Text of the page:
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Several features of this site will not function whilst javascript is disabled.open access to scientific and medical researchfrom submission to first editorial decision.from editorial acceptance to publication.*Business days (Mon-Fri)Papers PublishedOpen access peer-reviewed scientific and medical journals.Dove Medical Press is a member of the OAI.Bulk reprints for the pharmaceutical industry.We offer real benefits to our authors, including fast-track processing of papers.Back to Browse Journals » Neuropsychiatric Disease and Treatment » Volume 10 Authors Sasaki T, Hashimoto K, Tachibana M, Kurata T, Okawada K, Ishikawa M, Kimura H, Komatsu H, Ishikawa M, Hasegawa T, Shiina A, Hashimoto T, Kanahara N, Shiraishi T, Iyo M Received 29 November 2013 Accepted for publication 24 December 2013 Published 24 January 2014 Volume 2014:10 Pages 147—151 DOI https://doi.org/10.2147/NDT.S58480 Checked for plagiarism Yes Review by Single-blind Peer reviewer comments 2 Tsuyoshi Sasaki,1,2 Kenji Hashimoto,3 Masumi Tachibana,1 Tsutomu Kurata,1 Keiko Okawada,1 Maki Ishikawa,1 Hiroshi Kimura,2 Hideki Komatsu,2 Masatomo Ishikawa,2 Tadashi Hasegawa,2 Akihiro Shiina,1 Tasuku Hashimoto,2 Nobuhisa Kanahara,3 Tetsuya Shiraishi,2 Masaomi Iyo1–31Department of Child Psychiatry, Chiba University Hospital, 2Department of Psychiatry, Chiba University Graduate School of Medicine, 3Division of Clinical Neuroscience, Chiba University Center for Forensic Mental Health, Chiba, JapanBackground: Tipepidine (3-[di-2-thienylmethylene]-1-methylpiperidine) has been used solely as a nonnarcotic antitussive in Japan since 1959. The safety of tipepidine in children and adults has already been established. It is reported that tipepidine inhibits G-protein-coupled inwardly rectifying potassium (GIRK)-channel currents. The inhibition of GIRK channels by tipepidine is expected to modulate the level of monoamines in the brain. We put forward the hypothesis that tipepidine can improve attention deficit/hyperactivity disorder (ADHD) symptoms by modulating monoaminergic neurotransmission through the inhibition of GIRK channels. The purpose of this open-label trial was to confirm whether treatment with tipepidine can improve symptoms in pediatric patients with ADHD.Subjects and methods: This was a 4-week, open-label, proof-of-efficacy pilot study for pediatric subjects with ADHD. Ten pediatric ADHD subjects (70% male; mean age, 9.9 years; combined [inattentive and hyperactive/impulsive] subtype, n=7; inattentive subtype, n=3; hyperimpulsive subtype, n=0) received tipepidine hibenzate taken orally at 30 mg/day for 4 weeks. All subjects were assessed using the ADHD Rating Scale IV (ADHD-RS), Japanese version, and the Das–Naglieri Cognitive Assessment System (DN-CAS), Japanese version.Results: A comparison of baseline scores and 4-week end-point scores showed that all the ADHD-RS scores (total scores, hyperimpulsive subscores, and inattentive subscores) improved significantly (P<0.001). Furthermore, a comparison of baseline DN-CAS total scores and 4-week end-point scores showed a mild trend of improvement (P=0.093). Tipepidine was well tolerated, with no patients discontinuing medication because of side effects.Conclusion: Our pilot study suggests that tipepidine therapy may prove to be an effective alternative treatment for pediatric patients with ADHD. Nonetheless, more detailed randomized, double-blind trials are needed to confirm tipepidine’s efficacy.Keywords: attention deficit/hyperactivity disorder, tipepidine, GIRK channel, pediatric, antitussive, nucleus accumbensIntroductionAttention deficit/hyperactivity disorder (ADHD) is a common chronic psychiatric disorder, characterized by a pattern of developmentally inappropriate inattention, motor restlessness, and impulsivity, which affects between 3% and 7% of school-age children.1 Prospective follow-up studies found that approximately 50% of children with ADHD show symptoms that continue into adulthood, and when left untreated are associated with substance abuse, depression, unemployment, and criminal offenses.2,3Clinical guidelines on the pharmacological treatment of ADHD recommend psychostimulants (eg, methylphenidate, dexamphetamine, mixed amphetamine salts, lisdexamphetamine) and selective norepinephrine-reuptake inhibitors, such as atomoxetine.4 Psychostimulants are known to increase synaptic dopamine concentrations through inhibition of the dopamine transporter, a mechanism that facilitates dopamine reuptake into presynaptic neurons.5 Selective norepinephrine-reuptake inhibitors increase extracellular levels of norepinephrine and dopamine in the prefrontal cortex.6 This accumulating evidence suggests that behavioral problems associated with ADHD may be related to cognitive dysfunction and early disturbances in dopaminergic innervation of basal ganglia and the frontal lobe.7 Genetic and molecular studies of ADHD also demonstrate an association between this disease and dopamine-related genes.7–12 However, psychostimulants induce a variety of side effects, including anorexia, headaches, stomach aches, insomnia, pyrexia, and tics.13 Moreover, the frequency of suicidal ideation was greater among atomoxetine-treated patients compared with placebo groups.14 These results highlight the need to identify new therapies for ADHD, particularly treatment with fewer side effects than currently available drugs.Tipepidine (3-[di-2-thienylmethylene]-1-methylpiperidine) has been used as a nonnarcotic antitussive in Japan since 1959. The safety of tipepidine in children and adults has already been established. Furthermore, suicide-related side effects have not been documented for tipepidine. It is reported that tipepidine inhibits G-protein-coupled inwardly rectifying potassium (GIRK)-channel currents.15 The activation of the GIRK channels causes membrane hyperpolarization through potassium efflux. The inhibition of GIRK channels by tipepidine is expected to modulate the level of monoamines in the brain, since GIRK channels are coupled with G-protein-coupled receptors, including 5-hydroxytryptamine (5-HT)1A, adrenaline α2 and dopamine D2 receptors.15 Using in vivo microdialysis, Kawaura et al demonstrated that tipepidine increases the levels of 5-HT and catecholamines, including dopamine, in the prefrontal cortex of rats.16 Furthermore, Fujieda et al17 showed that tipepidine could attenuate the hyperactivity induced in methamphetamine-treated mice (an ADHD model) by modulating these monoamine systems. Given these results, we put forward the hypothesis that tipepidine can improve ADHD symptoms by modulating monoaminergic neurotransmission through the inhibition of GIRK channels coupled with monoamine receptors in the brain. The purpose of this open trial was to confirm whether treatment with tipepidine could improve symptoms in pediatric patients with ADHD.Subjects and methodsEthics statementThe ethics committee of Chiba University Graduate School of Medicine approved the study protocol (G24061), and all subjects provided written informed consent for participation in the study. We registered this trial on the official database of clinical research (ClinicalTrials.gov) on April 16, 2013 (NCT01835093).18Study design and subjectsThis was a 4-week, open-label, proof-of-efficacy pilot study for pediatric subjects with ADHD. The baseline demographic, clinical, and treatment characteristics of ADHD are shown in Table 1. All subjects received tipepidine hibenzate tablets. Tipepidine was taken orally at 30 mg/day (10 mg after breakfast, 10 mg after supper, and 10 mg before bedtime), for 4 weeks. Ten pediatric subjects with ADHD were recruited from Chiba University Hospital outpatients. All subjects were diagnosed according to the Diagnostic and Statistical Manual of Mental Disorders (DSM)-IV criteria for ADHD,19 and were classified into three subtypes: combined (inattentive and hyperactive/impulsive), n=7; inattentive, n=3; and hyperimpulsive, n=0. Seven boys and three girls participated in this study. Seven subjects had received some drugs before entering the trial, namely methylphenidate (18–54 mg/day, n=2), atomoxetine (75 mg/day, n=1), aripiprazole (15 mg/day, n=1), a combination of methylphenidate and atomoxetine (18 and 60 mg/day, respectively, n=1), a combination of atomoxetine and aripiprazole (35 and 9 mg/day, respectively, n=1), and a combination of methylphenidate and risperidone (18 and 6 mg/day, respectively, n=1), while three subjects were drug-naïve. Treatment with these drugs was stable for the 4 weeks prior to enrollment, and was stable during the trial. The Mini-International Neuropsychiatric Interview for Children and Adolescents (MINI-KID)20 was conducted to exclude any current, past, personal, or familial history of mental illness. Two subjects were also diagnosed as having a learning disorder: one subject was diagnosed with tic disorders, and one with learning and tic disorders, according to the DSM-IV criteria.19Table 1 Baseline demographics and clinical and treatment characteristics of ADHD subjectsNote: Reported values are means ± standard deviation (n=10) or percentages.Abbreviations: ADHD, attention deficit/hyperactivity disorder; WISC-III/IV, Wechsler Intelligence Scale for Children III/IV; SD, standard deviation; IQ, intelligence quotient.Measurement of clinical symptomsAll patients were assessed using the ADHD Rating Scale IV (ADHD-RS), Japanese version.21 The ADHD-RS is a reliable and easy-to-administer instrument both for diagnosing ADHD in children and adolescents and for assessing treatment response. It consists of 18 items, with the scale being linked directly to DSM-IV diagnostic criteria for ADHD.22 The Das–Naglieri Cognitive Assessment System (DN-CAS), Japanese version,23 was used to assess cognitive function. The DN-CAS is an assessment battery designed to evaluate cognitive processing. It was developed to integrate theoretical and applied psychological knowledge, using cognitive processing theory and tests, designed to measure planning, attention, and simultaneous and successive processing (PASS) in individuals aged 5–17 years. The Wechsler Intelligence Scale for Children third/fourth editions (WISC-III/IV),24,25 Japanese versions, were used to assess the full intelligent quotient of all patients.Statistical ysisStatistical yses were performed using the software package SPSS version 21.0 for Macintosh (IBM Armonk, NY, USA). The data show means ± standard deviation. Student’s paired t-test was used to compare changes from baseline to 4 weeks. The Wilcoxon signed-rank test was used as a post hoc test to compare changes from baseline to 4 weeks. Values of P<0.05 were considered statistically significant.ResultsThe baseline scores and mean changes of primary and secondary outcomes from the 4-week trial of tipepidine in ADHD subjects are shown in Table 2. A comparison of baseline scores and 4-week end-point scores showed that all the ADHD-RS scores (total scores, hyperimpulsive subscores, and inattentive subscores) improved significantly (P<0.001). The Wilcoxon signed-rank test also detected statistical significance in all ADHD-RS scores (P<0.005). However, a comparison of baseline scores and 4-week end-point scores found that none of the DN-CAS scores (total scores and planning, attention, simultaneous, and successive subscores) showed significant change. The Wilcoxon signed-rank test also failed to detect statistical significance in any DN-CAS score changes.Table 2 Baseline scores and mean changes of primary and secondary outcomes after a 4-week trial of tipepidine in ADHD subjectsNotes: *P<0.05. Student’s paired t-test was used to compare changes from baseline to 4 weeks. Wilcoxon signed-rank test was used as a post hoc test to compare changes from baseline to 4 weeks.Abbreviations: ADHD, attention deficit/hyperactivity disorder; SD, standard deviation; df, degrees of freedom; ADHD-RS, Attention Deficit/Hyperactivity Disorder-Rating Scale IV (Japanese version); DN-CAS, Das–Naglieri Cognitive Assessment System (Japanese version).Tipepidine was well tolerated, with no patients discontinuing medication because of side effects. No significant effects were revealed in blood parameters, urine ysis, weight, height, blood pressure, or cardiac frequency during the 4-week follow-up period.DiscussionTipepidine improved the ADHD symptoms of inattention and hyperimpulsivity, as shown by ADHD-RS scores. To our knowledge, this is the first report demonstrating the beneficial effect of tipepidine in treating pediatric ADHD subjects.Comparisons of all baseline DN-CAS scores (total scores and planning, attention, simultaneous, and successive subscores) and 4-week end-point scores detected no significant differences. However, a comparison of baseline DN-CAS total scores and 4-week end-point scores did show a mild trend of improvement (P=0.093).The lower improvement in DN-CAS symptomatology may have been partly due to the relatively low dosage of tipepidine used in this study (1.288±0.349 mg/kg/day, Table 1), compared with that of the Fujieda et al trial in mice (20 mg/kg).17 Higher dosages may be more beneficial for ADHD symptoms, as they are associated with higher monoaminergic neurotransmission through GIRK channels. At present, the optimal dosage of tipepidine for ADHD is unknown, and defining this dosage should be the primary focus in the treatment of these patients.The inhibition of GIRK channels by tipepidine is predicted to modulate brain monoamine levels in a similar manner to psychostimulants and selective norepinephrine-reuptake inhibitors. However, this trial found none of the side effects typically associated with psychostimulants and selective norepinephrine-reuptake inhibitors. Tipepidine has been used safely as an over-the-counter antitussive for children and adults in Japan since 1959. Therefore, safety issues will be no of no concern if this is used as a new treatment for ADHD.Very recently, Hamasaki et al showed that tipepidine activated dopamine neurons in the ventral tegmental area through the inhibition of GIRK channel-activated currents, and their preliminary microdialysis study showed that tipepidine dramatically increased dopamine levels in the shell of the nucleus accumbens (NAc).26 In addition, Costa Dias et al identified the possible involvement of NAc connections in the pathophysiology of impulsive decision making in ADHD, using functional connectivity magnetic resonance imaging.27 Therefore, further detailed studies of tipepidine use in ADHD are needed to investigate dopamine activation in the NAc and its neural pathways.The main limitation of this study was the small sample size (n=10). The second limitation was the low proportion of drug-naïve subjects. Further studies with greater ytical power, larger sample sizes, and more drug-naïve subjects will be necessary.ConclusionIn conclusion, our pilot study suggests that tipepidine therapy may prove to be an effective alternative treatment for pediatric patients with ADHD, and since this drug is already in wide clinical use for other conditions, there should be no ensuing safety issues. However, the safety of long-term tipepidine use needs to be evaluated carefully, since many antitussive medications are completed within 1 week. Nonetheless, more detailed randomized, double-blind studies are needed to confirm tipepidine’s efficacy and safety.Author contributionsT Sasaki and K Hashimoto drafted the mcript. K Hashimoto is the principal investigator of this study. All authors recruited the patients, revised the article, conducted the statistical ysis, approved the final mcript, and agreed to be accountable for all aspects of the work.AcknowledgmentsThe authors are very grateful to Aya Tano and Nao Miyazaki (Chiba University), for their valuable advice on the use of DN-CAS. The authors thank Kaoru Ikeda, Chisako Fujishiro, Kimika Akiba, Natsuko Tateshouji, Komako Ito (Chiba University), the staff of the Department of Pharmacy, Chiba University Hospital, and Chiba University Hospital Clinical Research Center for their assistance with this trial.DisclosureThe authors report no conflicts of interest in this work.References1.Polanczyk G, de Lima MS, Horta BL, Biederman J, Rohde LA. The worldwide prevalence of ADHD: a systematic review and metaregression ysis. Am J Psychiatry. 2007;164:942–948.2.Biederman J, Mick E, Surman C, et al. A randomized, placebo-controlled trial of OROS methylphenidate in adults with attention-deficit/hyperactivity disorder. Biol Psychiatry. 2006;59:829–835.3.Molina BS, Hinshaw SP, Swanson JM, et al. The MTA at 8 years: prospective follow-up of children treated for combined-type ADHD in a multisite study. J Am Acad Child Adolesc Psychiatry. 2009;48:484–500.4.Seixas M, Weiss M, Müller U. Systematic review of national and international guidelines on attention-deficit hyperactivity disorder. J Psychopharmacol. 2012;26:753–765.5.Solanto MV. Neuropsychopharmacological mechanisms of stimulant drug action in attention-deficit hyperactivity disorder: a review and integration. Behav Brain Res. 1998;94:127–152.6.Bymaster FP, Katner JS, Nelson DL, et al. Atomoxetine increases extracellular levels of norepinephrine and dopamine in prefrontal cortex of rat: a potential mechanism for efficacy in attention deficit/hyperactivity disorder. Neuropsychopharmacology. 2002;27:699–711.7.Gill M, Daly G, Heron S, Hawi Z, Fitzgerald M. Confirmation of association between attention deficit hyperactivity disorder and a dopamine transporter polymorphism. Mol Psychiatry. 1997;2:311–313.8.Cook EH Jr, Stein MA, Krasowski MD, et al. Association of attention-deficit disorder and the dopamine transporter gene. Am J Hum Genet. 1995;56:993–998.9.LaHoste GJ, Swanson JM, Wigal SB, et al. Dopamine D4 receptor gene polymorphism is associated with attention deficit hyperactivity disorder. Mol Psychiatry. 1996;1:121–124.10.Faraone SV, Perlis RH, Doyle AE, et al. Molecular genetics of attention-deficit/hyperactivity disorder. Biol Psychiatry. 2005;57:1313–1323.11.Bobb AJ, Castellanos FX, Addington AM, Rapoport JL. Molecular genetic studies of ADHD: 1991 to 2004. Am J Med Genet B Neuropsychiatr Genet. 2005;132:109–125.12.Li D, Sham PC, Owen MJ, He L. Meta-ysis shows significant association between dopamine system genes and attention deficit hyperactivity disorder (ADHD). Hum Mol Genet. 2006;15:2276–2284.13.Huang YS, Tsai MH. 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An Open Study of Tipepidine Hibenzate in Patients With Attention Deficit Hyperactivity Disorder (ADHD). Available from: http://clinicaltrials.gov/show/NCT01835093. NLM identifier:NCT01835093. Accessed January 10, 2014.19.American Psychiatric Association. Diagnostic and Statistical Manual of Mental Disorders. 4th ed. Washington: American Psychiatric Publishing; 2000.20.Sheehan DV, Sheehan KH, Shytle RD, et al. Reliability and validity of the Mini International Neuropsychiatric Interview for Children and Adolescents (MINI-KID). J Clin Psychiatry. 2010;71;313–326.21.DuPaul GJ, Power TJ, Anastopoulos AD, Reid R. ADHD Rating Scale–IV (for Children and Adolescents): Checklists, Norms, and Clinical Interpretation. New York: Guilford; 1998.22.Tani I, Okada R, Ohnishi M, Nakajima S, Tsujii M. Japanese version of home form of the ADHD-RS: an evaluation of its reliability and validity. Res Dev Disabil. 2010;31:1426–1433.23.Das JP, Naglieri JA, Kirby JR. Assessment of Cognitive Process: The PASS Theory of Intelligence. Boston: Allyn and Bacon; 1994.24.Wechsler D. Wechsler Intelligence Scale for Children. 3rd ed. New York: Psychological Corporation; 1991.25.Wechsler D. Wechsler Intelligence Scale for Children. 4th ed. New York: Psychological Corporation; 1998.26.Hamasaki R, Shirasaki T, Soeda F, Takahama K. Tipepidine activates VTA dopamine neuron via inhibiting dopamine D2 receptor-mediated inward rectifying K(+) current. Neuroscience. 2013;252:24–34.27.Costa Dias TG, Wilson VB, Bathula DR, et al. Reward circuit connectivity relates to delay discounting in children with attention-deficit/hyperactivity disorder. Eur Neuropsychopharmacol. 2013;23:33–45. This work is published and licensed by Dove Medical Press Limited. The full terms of this license are available at https://www.dovepress.com/terms.php and incorporate the Creative Commons Attribution - Non Commercial (unported, v3.0) License. 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For permission for commercial use of this work, please see paragraphs 4.2 and 5 of our Terms.  Sasaki T, Hashimoto K, Tachibana M, Kurata T, Kimura H, Komatsu H, Ishikawa M, Hasegawa T, Shiina A, Hashimoto T, Kanahara N, Shiraishi T, Iyo M Neuropsychiatric Disease and Treatment 2014, 10:719-722 Published Date: 5 May 2014Jeong HR, An SSA Clinical Interventions in Aging 2015, 10:1873-1879 Published Date: 19 November 2015Cai Y, An SSA, Kim SY Clinical Interventions in Aging 2015, 10:1163-1172 Published Date: 14 July 2015Prozorova GF, Pozdnyakov AS, Kuznetsova NP, Korzhova SA, Emel’yanov AI, Ermakova TG, Fadeeva TV, Sosedova LM International Journal of Nanomedicine 2014, 9:1883-1889 Published Date: 16 April 2014Cui Y, Song Y, Wang J, Yu Z, Schuster A, Barrett YC, Frost C Clinical Pharmacology: Advances and Applications 2014, 6:61-62 Published Date: 27 March 2014Ashwanikumar N, Kumar NA, Nair SA, Kumar GS International Journal of Nanomedicine 2012, 7:5769-5779 Published Date: 15 November 2012Hu Z, Liao M, Chen Y, Cai Y, Meng L, Liu Y, Lv N, Liu Z, Yuan W International Journal of Nanomedicine 2012, 7:5719-5724 Published Date: 12 November 2012Deepa G, Thulasidasan AK, Anto RJ, Pillai JJ, Kumar GS International Journal of Nanomedicine 2012, 7:4077-4088 Published Date: 27 July 2012Rao S, Song Y, Peddie F, Evans AM International Journal of Nanomedicine 2011, 6:1245-1251 Published Date: 20 June 2011Pitipol Choopong, Nattaporn Tesavibul, Nattawut Rodanant Clinical Ophthalmology 2010, 4:709-711 Published Date: 14 July 2010Jim Moselhy, Tasnim Vira, Fei-Fei Liu, et al International Journal of Nanomedicine 2009, 4:153-164 Published Date: 24 August 2009 Contact Us   •  Privacy Policy   •  Associations & Partners   •  Testimonials   •  Sitemap   •  Terms & Conditions   •  Recommend this site •  Top Contact Us  •  Privacy Policy © Copyright 2017  •  Dove Press Ltd   •  Website development by maffey.com •  Web Design by Adhesion The opinions expressed in all articles published here are those of the specific author(s), and do not necessarily reflect the views of Dove Medical Press Ltd or any of its employees.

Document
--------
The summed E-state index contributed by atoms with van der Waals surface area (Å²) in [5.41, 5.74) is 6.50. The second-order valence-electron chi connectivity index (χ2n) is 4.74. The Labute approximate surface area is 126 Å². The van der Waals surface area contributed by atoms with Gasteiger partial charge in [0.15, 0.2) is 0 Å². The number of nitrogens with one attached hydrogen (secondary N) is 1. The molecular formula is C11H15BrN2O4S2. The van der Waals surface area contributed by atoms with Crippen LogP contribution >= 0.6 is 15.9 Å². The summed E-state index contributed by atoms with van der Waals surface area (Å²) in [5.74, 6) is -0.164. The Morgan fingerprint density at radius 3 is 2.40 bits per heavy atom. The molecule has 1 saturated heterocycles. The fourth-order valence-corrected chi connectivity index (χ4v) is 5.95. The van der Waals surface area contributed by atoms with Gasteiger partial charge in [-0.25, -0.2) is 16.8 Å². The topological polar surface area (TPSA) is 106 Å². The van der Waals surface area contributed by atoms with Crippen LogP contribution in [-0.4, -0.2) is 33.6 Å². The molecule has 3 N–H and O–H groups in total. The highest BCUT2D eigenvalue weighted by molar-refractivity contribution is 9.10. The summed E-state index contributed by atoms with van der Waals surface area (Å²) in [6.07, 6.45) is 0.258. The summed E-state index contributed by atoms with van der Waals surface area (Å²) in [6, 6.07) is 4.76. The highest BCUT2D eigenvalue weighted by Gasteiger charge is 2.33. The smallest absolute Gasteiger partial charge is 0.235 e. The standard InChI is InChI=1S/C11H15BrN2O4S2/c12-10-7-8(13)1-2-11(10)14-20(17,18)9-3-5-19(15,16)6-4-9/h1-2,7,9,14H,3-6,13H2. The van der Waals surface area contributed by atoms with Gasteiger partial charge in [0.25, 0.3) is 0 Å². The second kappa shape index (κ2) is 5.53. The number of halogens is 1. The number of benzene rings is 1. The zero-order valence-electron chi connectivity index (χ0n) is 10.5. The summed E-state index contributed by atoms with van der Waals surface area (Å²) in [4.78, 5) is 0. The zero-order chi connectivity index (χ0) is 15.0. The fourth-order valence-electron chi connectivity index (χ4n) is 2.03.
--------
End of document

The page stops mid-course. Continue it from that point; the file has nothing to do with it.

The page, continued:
The Child and Adolescent Service System Program (CASSP) model launched by the National Institute of Mental Health stated that youth with emotional disturbances should be treated in the least restrictive setting (Stroul and Friedman, 1986). However, clinicians often encounter children and adolescents with severe psychiatric illnesses who require 24-hour supervised treatment. At the same time that long-term state hospital beds have been significantly reduced, managed care has led to a sharp reduction in the length of stay of acute admissions (Pottick et al., 2000). As a result, pediatric patients who fail to respond to repeated brief hospitalizations and intensive outpatient programs are referred to residential treatment facilities (RTFs) (Wells, 1991). Patients in RTFs have severe and chronic disorders, have received a variety of treatments in the past and are often taking several psychotropic medications (Connor et al., 1998). googletag.cmd.push(function() { googletag.display("dfp-ad-sky_1_160_600"); }); Addressing Polypharmacy During brief hospital stays, medications are often used to quickly stabilize patients. During repeated admissions, medications often accumulate. New medications are added, while past medications may be continued for no apparent reason. For example, Connor et al. (1997) found polypharmacy in 60.3% of patients admitted to an RTF. One factor associated with polypharmacy was the number of previous psychiatric placements. Despite the CASSP principles, many youth continue to be in need of residential treatment due to insufficient quality and quantity of outpatient services; overwhelming psychosocial adversity; and significant illness severity. Advantages of RTFs are the ability to treat the patient in a safe and structured environment with a multidisciplinary team (milieu therapy, individual and group psychotherapy, pharmacotherapy, family therapy, special education) over a longer period of time. In this context, a minimum of pharmacotherapy need be instituted. Ideally, treatment in RTFs should lead to a reduction in medications. This hypothesis was evaluated through a retrospective chart review of 24 male patients (mean age=12.8 plus/minus 2.5 with a range from 9 years to 17 years) consecutively treated in an RTF over an 18-month period. Seventy-five percent of patients were white, 17% were African-American, and 8% were Hispanic. Patients with mental retardation or significant substance use were not admitted. On admission, all patients were interviewed with the Mini-International Neuropsychiatric Interview for children and adolescents (MINI-KID) (Sheehan et al., 1998). Collateral information was obtained from parents, past records and social agencies. Physical examinations were routinely performed. Diagnoses were made according to DSM-IV along the five axes; these can be found in Table 1. The mean Global Assessment of Functioning (GAF) score on admission was 34.4±4.5. On entry into the RTF, patients were taking an average of 2.6±1.4 medications (range=0 to 5). The numbers of medication taken can be found in the Figure and the types in Table 2. The number of prior medication trials, not including the admission medications, was 2.1±1.6. The mean number of hospitalizations before the RTF placement was 3.1±2.4, with a range from 0 to 10. Statistically significant correlations existed between the number of prior hospitalizations and both the number of pre-RTF medication trials (R=0.64; p=0.0008; df 22) and the number of medications on admission (R=0.47; p=0.02; df 22). Throughout the RTF stay (mean length of stay=279.3 days±163.1 days), progress was measured with the Child Behavior Rating Form-Abbreviated (CBRF) (Van Egeren et al., 1999), filled out twice per day by staff. Diagnosis-specific rating scales, such as attention-deficit/hyperactivity disorder scales in the classroom, were used as well. School and parent reports were reviewed twice per week. Mental status examinations were performed on a weekly basis by a board certified child and adolescent psychiatrist. Based on this information, GAF scale scores on Axis V were adjusted. During the treatment, 17 patients (71%) had the number of their medications reduced. Five patients remained on the same number and two patients were treated with an increased number of medications. Overall, the total number of medications prescribed decreased from 63 on admission to 38 on discharge, a 40% decrease. Alpha-2 agonists, antipsychotics and antidepressants were stopped most frequently. Patients were taking an average of 1.6±1.3 medications at discharge (range=0 to 4) (Figure). At the same time, the mean GAF score showed a 27% increase from 34.4±4.5 to 43.8±8.9. About UsArchivesCurrent Issue/PDFPrint SubscriptionEnews/Online AccessClinical ScalesMedia Kit/AdvertisingGuide to AuthorsEditorial BoardReader Advisory BoardContact Us By clicking Accept, you agree to become a member of the UBM Medica Community.